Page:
(a) Septic tank. A septic tank is a device that receives raw
wastewater from a single residence, several residences, a hotel, or an institution. The
septic tank retains the wastewater long enough for the settleable residue to accumulate
on the bottom. The effluent is discharged through an overflow pipe.
(b) Imhoff tank. An Imhoff tank is a two-story tank that serves a small
installation or community. It is a further refinement of the septic tank principle whereby
the wastewater enters the upper chamber and, as it passes slowly through, solids settle
to the lower chamber. A detention period of 2 to 3 hours in an Imhoff tank will reduce
nonfiltrable residue by 45 to 60 percent. Two types of Imhoff tanks are shown in
Figures 2-11 and 2-12 of lesson 2.
(c) Separate settling tank. The separate settling tank is the most
common device used for primary settling at large installations and municipal wastewater
systems. It may be circular or rectangular, having a sloped hopper bottom for the
accumulation of solids. A 2-hour sedimentation period will usually effect removal of 50
to 60 percent of the suspended matter and 30 to 40 percent of the BOD (see para
1-5b(2)). With the addition of chemicals to effect coagulation, as in water treatment,
sedimentation may remove as much as 75 to 85 percent of the suspended matter and
50 to 70 percent of the total BOD.
(4) Sludge removal. Removal of sludge is required to ensure continued
efficient operation of primary treatment equipment. Sludge from septic tanks is normally
pumped into commercially operated tank trucks and disposed of by burial or discharge
into municipal wastewater systems. Sludge from the bottom compartments of Imhoff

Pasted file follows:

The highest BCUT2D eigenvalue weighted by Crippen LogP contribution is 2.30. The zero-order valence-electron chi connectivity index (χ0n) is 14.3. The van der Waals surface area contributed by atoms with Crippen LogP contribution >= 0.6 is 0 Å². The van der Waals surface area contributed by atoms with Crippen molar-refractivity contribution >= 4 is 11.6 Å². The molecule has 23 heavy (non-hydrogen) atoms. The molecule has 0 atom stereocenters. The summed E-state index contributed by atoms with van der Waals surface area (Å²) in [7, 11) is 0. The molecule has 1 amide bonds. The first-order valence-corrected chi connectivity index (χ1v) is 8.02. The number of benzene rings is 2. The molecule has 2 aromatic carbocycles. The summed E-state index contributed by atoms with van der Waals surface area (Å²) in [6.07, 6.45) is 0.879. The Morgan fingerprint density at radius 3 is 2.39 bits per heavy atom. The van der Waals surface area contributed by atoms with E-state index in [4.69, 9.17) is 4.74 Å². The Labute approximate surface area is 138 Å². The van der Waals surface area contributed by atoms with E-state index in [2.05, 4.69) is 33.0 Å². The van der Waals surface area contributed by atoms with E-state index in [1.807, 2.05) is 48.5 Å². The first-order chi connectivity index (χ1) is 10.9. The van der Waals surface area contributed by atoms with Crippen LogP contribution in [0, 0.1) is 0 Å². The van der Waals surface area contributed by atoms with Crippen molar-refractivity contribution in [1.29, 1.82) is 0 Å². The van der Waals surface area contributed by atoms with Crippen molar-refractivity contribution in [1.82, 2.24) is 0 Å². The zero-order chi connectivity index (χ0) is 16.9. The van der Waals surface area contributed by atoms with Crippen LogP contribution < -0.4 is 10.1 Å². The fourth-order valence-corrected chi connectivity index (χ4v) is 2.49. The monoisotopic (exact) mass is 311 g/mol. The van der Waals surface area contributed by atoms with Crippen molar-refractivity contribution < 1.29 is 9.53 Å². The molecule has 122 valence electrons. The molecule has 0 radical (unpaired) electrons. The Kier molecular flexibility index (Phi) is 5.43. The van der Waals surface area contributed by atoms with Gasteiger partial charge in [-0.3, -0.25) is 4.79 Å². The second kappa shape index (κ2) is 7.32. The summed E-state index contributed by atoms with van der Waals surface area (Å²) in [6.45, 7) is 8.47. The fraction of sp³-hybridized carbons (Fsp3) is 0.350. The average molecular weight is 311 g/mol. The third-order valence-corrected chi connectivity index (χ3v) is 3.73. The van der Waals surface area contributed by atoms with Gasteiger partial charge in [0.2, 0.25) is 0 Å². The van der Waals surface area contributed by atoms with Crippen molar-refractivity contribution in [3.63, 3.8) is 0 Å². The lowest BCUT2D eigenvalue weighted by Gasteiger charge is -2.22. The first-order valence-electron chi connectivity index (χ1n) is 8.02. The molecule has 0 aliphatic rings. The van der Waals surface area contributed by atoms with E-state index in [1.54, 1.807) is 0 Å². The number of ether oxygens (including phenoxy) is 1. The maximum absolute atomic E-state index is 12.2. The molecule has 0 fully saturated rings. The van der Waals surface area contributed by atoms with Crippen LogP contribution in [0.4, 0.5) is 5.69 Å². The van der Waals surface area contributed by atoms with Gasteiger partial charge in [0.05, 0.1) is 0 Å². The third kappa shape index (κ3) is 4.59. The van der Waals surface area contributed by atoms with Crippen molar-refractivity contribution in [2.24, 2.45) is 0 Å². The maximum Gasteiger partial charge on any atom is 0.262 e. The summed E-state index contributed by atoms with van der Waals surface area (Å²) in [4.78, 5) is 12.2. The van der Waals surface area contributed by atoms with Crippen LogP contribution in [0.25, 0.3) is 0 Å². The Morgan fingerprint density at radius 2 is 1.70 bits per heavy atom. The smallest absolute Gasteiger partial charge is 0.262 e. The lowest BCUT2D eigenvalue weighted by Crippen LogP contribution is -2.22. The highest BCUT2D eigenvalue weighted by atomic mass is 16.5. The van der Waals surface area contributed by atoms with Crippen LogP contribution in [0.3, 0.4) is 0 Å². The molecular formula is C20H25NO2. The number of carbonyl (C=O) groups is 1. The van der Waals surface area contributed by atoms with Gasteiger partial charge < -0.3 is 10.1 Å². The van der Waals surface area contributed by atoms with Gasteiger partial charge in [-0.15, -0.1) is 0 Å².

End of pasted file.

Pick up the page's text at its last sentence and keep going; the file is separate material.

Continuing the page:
tanks is pumped on a periodic basis, as digestion is completed, into sludge drying beds,
tank sludge lagoons, or some similar type of disposal facility. Sludge from primary
settling tanks is removed continuously, or frequently, to prevent septic conditions from
developing in the tank. It is pumped into sludge digesters for complete digestion (see
b. Secondary Treatment. The secondary wastewater treatment plant performs,
essentially, a biochemical process, although some of the same physical processes
employed in primary treatment are also involved. Wastewater that received only
primary treatment usually still contains 50 to 60 percent of the original wastewater
material, including all of the dissolved matter, most of the colloidal and finely divided
organic matter, and approximately as high a bacterial content as the raw wastewater.
This partly treated wastewater is highly putrescible and will pollute large bodies of
receiving water unless further treated. The objectives of secondary treatment are to
bring about a rapid oxidation and stabilization of this remaining organic matter, to
remove the resulting settleable solids, and to reduce the bacterial content. The
following processes are considered secondary treatment processes.
(1) Filtration. Filtration effects biological oxidation of organic material on
and in beds of stone or sand.